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Over the years I've come across (usually as a tangential remark in a lecture) examples of how our intuitions (derived as they are from the experience of living in 3-dimensional space) will lead us badly astray when thinking about some $n$-dimensional Euclidean space, for some $n > 3$, especially if $n \gg 3$.

Does anyone know of a compendium of these "false intuitions" (in high-dimensional Euclidean space)?


P.S. The motivation for this question is more than amusement. In my line of work, the geometrization of a problem by mapping it onto some Euclidean $n$-space is often seen as a boon to intuition, even when $n$ is huge. I suspect, however, that the net gain in intuition resulting from this maneuver may very well be negative! In any case, it seems like a good idea to be conversant with those intuitions that should be disregarded.

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Possible duplicate of… – Chris Taylor Oct 1 '11 at 14:51
Distant relative: Klein bottle does not intersect itself in 4-D. Try to imagine that with 3-D intuition. – user13838 Oct 1 '11 at 15:25
Another distant relative: you could untie every knot having more than 3 dimensions. – Immanuel Weihnacht Oct 1 '11 at 23:43
The duplicate Chris pointed out is very close, but I'm hesitating to vote for closing because it doesn't have your focus on Euclidean space. Could you comment on whether you see it as a duplicate? If not, perhaps you could focus the question more specifically on what you find missing there? – joriki Oct 2 '11 at 5:37
@percusse: That's actually pretty intuitive by the 'Flatland' approach: It's no worse than saying that the figure-eight intersects itself in 2d but not in 3d. Just imagine 'lifting' one of the two intersecting sections into the missing dimension through the region of intersection, and then settling it back down into the (x,y,z,0) space again. – Steven Stadnicki Oct 4 '11 at 0:03
up vote 5 down vote accepted

Intuitions fails in higher-dimensions:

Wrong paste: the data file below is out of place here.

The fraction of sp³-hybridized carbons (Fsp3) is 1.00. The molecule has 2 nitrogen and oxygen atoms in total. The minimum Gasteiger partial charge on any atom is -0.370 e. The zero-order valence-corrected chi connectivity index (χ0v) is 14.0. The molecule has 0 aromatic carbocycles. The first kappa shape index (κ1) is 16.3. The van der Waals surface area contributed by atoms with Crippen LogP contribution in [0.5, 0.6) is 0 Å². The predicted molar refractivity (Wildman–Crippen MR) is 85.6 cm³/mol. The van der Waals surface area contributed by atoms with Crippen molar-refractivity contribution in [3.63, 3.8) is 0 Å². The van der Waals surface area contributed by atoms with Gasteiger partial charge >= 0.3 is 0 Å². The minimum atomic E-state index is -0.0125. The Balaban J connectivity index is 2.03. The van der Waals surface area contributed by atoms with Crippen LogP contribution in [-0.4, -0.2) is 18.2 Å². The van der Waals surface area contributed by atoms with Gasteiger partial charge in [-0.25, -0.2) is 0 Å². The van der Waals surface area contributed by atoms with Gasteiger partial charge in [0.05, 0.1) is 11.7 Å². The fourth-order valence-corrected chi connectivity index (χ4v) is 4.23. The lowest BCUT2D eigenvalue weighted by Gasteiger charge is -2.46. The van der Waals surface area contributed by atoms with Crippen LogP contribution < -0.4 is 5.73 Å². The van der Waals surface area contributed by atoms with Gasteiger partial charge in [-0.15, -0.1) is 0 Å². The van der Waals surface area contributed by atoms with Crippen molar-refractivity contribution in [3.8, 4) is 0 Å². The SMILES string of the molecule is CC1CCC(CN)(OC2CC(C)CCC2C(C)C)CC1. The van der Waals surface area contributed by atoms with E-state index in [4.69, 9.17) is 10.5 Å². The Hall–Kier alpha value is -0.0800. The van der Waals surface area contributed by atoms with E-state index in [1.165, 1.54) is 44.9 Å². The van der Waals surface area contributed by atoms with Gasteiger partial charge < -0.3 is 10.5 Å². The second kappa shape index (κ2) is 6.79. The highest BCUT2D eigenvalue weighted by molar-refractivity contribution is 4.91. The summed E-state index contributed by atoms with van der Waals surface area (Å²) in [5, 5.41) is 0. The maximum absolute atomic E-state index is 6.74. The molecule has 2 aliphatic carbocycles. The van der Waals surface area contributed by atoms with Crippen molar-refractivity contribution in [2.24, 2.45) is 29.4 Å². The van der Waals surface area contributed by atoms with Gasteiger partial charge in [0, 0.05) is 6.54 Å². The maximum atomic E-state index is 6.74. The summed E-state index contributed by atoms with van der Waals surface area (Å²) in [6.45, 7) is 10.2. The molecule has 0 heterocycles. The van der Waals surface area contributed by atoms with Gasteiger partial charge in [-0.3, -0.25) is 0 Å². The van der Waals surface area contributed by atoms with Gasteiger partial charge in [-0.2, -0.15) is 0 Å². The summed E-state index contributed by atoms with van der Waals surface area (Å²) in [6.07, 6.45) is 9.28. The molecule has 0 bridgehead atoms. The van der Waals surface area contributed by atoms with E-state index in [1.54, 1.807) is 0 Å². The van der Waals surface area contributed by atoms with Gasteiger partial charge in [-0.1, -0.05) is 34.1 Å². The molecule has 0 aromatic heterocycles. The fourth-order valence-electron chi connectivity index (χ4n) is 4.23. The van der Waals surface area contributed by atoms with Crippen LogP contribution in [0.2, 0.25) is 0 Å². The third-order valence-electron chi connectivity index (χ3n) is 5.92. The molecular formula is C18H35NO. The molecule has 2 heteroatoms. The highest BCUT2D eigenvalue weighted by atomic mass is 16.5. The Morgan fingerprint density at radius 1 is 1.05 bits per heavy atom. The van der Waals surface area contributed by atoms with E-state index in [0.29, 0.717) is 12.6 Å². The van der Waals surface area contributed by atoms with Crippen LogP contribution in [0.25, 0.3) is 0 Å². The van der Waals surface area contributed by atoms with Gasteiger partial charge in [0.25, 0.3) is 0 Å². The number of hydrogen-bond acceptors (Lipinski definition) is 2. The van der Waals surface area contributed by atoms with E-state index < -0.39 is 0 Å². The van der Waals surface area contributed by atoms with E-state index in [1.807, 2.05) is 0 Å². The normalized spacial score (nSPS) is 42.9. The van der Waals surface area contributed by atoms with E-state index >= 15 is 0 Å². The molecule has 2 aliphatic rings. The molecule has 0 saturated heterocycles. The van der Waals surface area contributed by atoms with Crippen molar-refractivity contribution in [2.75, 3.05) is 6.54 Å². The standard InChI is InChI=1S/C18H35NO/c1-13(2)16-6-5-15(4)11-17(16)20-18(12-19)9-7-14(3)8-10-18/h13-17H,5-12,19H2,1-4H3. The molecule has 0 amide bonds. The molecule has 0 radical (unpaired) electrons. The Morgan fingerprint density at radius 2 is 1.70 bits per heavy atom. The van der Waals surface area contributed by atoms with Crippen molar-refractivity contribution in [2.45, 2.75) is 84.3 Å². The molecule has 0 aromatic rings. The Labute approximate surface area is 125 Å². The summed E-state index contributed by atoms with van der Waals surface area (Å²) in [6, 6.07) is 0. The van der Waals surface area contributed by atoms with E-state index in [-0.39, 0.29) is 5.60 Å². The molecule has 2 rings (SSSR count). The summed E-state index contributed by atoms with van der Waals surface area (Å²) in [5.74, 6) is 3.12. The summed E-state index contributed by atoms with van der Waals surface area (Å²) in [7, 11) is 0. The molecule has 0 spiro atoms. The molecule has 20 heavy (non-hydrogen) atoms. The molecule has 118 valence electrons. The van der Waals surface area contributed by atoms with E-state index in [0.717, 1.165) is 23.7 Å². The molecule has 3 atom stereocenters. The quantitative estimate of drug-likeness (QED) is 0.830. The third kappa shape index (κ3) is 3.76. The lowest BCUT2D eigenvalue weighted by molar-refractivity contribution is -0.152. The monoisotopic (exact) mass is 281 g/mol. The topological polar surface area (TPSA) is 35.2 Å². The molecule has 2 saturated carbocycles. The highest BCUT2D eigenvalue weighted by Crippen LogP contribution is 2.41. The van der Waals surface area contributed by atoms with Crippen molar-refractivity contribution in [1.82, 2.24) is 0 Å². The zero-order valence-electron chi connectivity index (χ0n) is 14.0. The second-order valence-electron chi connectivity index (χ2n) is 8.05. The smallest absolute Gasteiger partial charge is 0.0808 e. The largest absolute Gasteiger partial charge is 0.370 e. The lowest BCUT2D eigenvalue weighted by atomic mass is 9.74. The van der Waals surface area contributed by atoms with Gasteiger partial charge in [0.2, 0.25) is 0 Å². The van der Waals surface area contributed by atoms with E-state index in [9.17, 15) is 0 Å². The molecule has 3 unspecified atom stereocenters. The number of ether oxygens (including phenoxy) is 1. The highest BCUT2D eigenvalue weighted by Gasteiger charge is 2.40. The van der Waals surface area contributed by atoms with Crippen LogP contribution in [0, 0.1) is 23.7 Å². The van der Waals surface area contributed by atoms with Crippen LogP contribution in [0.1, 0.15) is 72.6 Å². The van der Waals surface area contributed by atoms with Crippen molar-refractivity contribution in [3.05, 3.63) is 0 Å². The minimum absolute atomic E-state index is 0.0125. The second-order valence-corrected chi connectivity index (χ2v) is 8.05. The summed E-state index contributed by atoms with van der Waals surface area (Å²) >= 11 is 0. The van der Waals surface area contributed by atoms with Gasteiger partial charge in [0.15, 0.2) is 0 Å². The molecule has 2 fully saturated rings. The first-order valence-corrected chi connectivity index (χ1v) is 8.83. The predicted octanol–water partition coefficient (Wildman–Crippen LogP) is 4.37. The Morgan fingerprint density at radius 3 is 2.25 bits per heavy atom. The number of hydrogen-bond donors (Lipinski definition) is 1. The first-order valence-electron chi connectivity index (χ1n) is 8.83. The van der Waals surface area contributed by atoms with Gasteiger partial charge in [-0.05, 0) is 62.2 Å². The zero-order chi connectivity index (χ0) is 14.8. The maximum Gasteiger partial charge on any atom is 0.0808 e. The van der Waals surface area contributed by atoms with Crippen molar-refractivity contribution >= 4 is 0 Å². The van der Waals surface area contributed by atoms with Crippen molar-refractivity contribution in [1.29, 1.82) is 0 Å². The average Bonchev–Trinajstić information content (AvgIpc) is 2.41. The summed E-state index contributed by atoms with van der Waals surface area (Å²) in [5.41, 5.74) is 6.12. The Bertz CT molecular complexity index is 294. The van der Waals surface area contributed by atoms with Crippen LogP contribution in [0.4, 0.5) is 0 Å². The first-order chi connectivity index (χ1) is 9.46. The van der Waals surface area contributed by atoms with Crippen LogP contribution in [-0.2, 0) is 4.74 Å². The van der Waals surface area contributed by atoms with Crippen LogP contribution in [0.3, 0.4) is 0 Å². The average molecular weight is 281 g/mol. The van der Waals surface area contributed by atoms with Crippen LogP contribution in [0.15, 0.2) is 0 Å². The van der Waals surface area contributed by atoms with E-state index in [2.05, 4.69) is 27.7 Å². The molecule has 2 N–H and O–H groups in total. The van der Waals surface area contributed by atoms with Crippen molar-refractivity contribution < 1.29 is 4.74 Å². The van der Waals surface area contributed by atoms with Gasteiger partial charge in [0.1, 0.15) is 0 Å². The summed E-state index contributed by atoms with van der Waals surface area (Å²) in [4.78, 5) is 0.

• Imagine a unit hyper-sphere within a cube with side 2. In low dimensions (2d), most of the volume (area) is within the hyper-sphere (circle) and only a small fraction of the volume is outside of the hyper-sphere, thus in the corners of the hyper-cube (square). However, for high dimensions it is the other way around. The volume of the hyper-cube is obviously $V_q = 2^n$ while the volume of the unit hyper-sphere is $V_s=\frac{\pi^{\frac{n}{2}}}{(\frac{n}{2})!}$ (for even $n$) with $\lim_{n\rightarrow \infty} \frac{\pi^{\frac{n}{2}}}{(\frac{n}{2})!}=0$. In other words: Only for low dimensions, the bounding box of a hyper-sphere is a 'fair' approximation of the volume of the sphere.

  • ...

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In 2D you rotate around a point, in 3D you rotate around a line (axis), so in 4D you rotate around a plane? Well there are also rotations in 4D which fix only a point.

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This is an incorrect generalization, but there's also a correct generalization: In 2D we rotate in a plane, in 3D we rotate in a plane, so in 4D we rotate in a plane -- and indeed rotations in any number of dimensions can be written as a product of commuting rotations in mutually orthogonal planes. – joriki Oct 4 '11 at 10:21

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